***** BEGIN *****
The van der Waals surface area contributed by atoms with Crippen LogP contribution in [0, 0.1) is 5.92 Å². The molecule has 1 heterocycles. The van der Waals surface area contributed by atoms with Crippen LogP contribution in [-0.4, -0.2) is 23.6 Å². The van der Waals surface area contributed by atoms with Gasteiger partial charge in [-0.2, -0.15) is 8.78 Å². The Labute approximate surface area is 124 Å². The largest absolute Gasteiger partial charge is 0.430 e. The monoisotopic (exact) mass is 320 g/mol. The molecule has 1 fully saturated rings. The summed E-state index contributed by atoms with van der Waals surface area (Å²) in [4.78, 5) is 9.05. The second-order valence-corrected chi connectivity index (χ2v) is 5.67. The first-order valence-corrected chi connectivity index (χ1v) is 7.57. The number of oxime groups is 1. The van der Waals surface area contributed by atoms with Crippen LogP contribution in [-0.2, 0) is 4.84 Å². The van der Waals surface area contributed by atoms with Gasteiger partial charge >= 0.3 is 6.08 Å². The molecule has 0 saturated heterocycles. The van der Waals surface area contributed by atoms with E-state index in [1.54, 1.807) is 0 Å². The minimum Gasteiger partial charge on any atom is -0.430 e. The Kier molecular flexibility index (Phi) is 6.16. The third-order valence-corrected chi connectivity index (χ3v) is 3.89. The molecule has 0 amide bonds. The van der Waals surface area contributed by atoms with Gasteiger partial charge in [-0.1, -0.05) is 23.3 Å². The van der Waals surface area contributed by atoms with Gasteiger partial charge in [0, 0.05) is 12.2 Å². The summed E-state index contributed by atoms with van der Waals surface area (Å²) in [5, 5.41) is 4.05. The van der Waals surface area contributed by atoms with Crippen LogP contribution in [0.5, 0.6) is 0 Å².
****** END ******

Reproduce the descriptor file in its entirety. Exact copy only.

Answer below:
The van der Waals surface area contributed by atoms with Crippen LogP contribution in [0, 0.1) is 5.92 Å². The molecule has 1 heterocycles. The van der Waals surface area contributed by atoms with Crippen LogP contribution in [-0.4, -0.2) is 23.6 Å². The van der Waals surface area contributed by atoms with Gasteiger partial charge in [-0.2, -0.15) is 8.78 Å². The Labute approximate surface area is 124 Å². The largest absolute Gasteiger partial charge is 0.430 e. The monoisotopic (exact) mass is 320 g/mol. The molecule has 1 fully saturated rings. The summed E-state index contributed by atoms with van der Waals surface area (Å²) in [4.78, 5) is 9.05. The second-order valence-corrected chi connectivity index (χ2v) is 5.67. The first-order valence-corrected chi connectivity index (χ1v) is 7.57. The number of oxime groups is 1. The van der Waals surface area contributed by atoms with Crippen LogP contribution in [-0.2, 0) is 4.84 Å². The van der Waals surface area contributed by atoms with Gasteiger partial charge >= 0.3 is 6.08 Å². The molecule has 0 saturated heterocycles. The van der Waals surface area contributed by atoms with E-state index in [1.54, 1.807) is 0 Å². The minimum Gasteiger partial charge on any atom is -0.430 e. The Kier molecular flexibility index (Phi) is 6.16. The third-order valence-corrected chi connectivity index (χ3v) is 3.89. The molecule has 0 amide bonds. The van der Waals surface area contributed by atoms with Gasteiger partial charge in [-0.1, -0.05) is 23.3 Å². The van der Waals surface area contributed by atoms with Gasteiger partial charge in [0, 0.05) is 12.2 Å². The summed E-state index contributed by atoms with van der Waals surface area (Å²) in [5, 5.41) is 4.05. The van der Waals surface area contributed by atoms with Crippen LogP contribution in [0.5, 0.6) is 0 Å².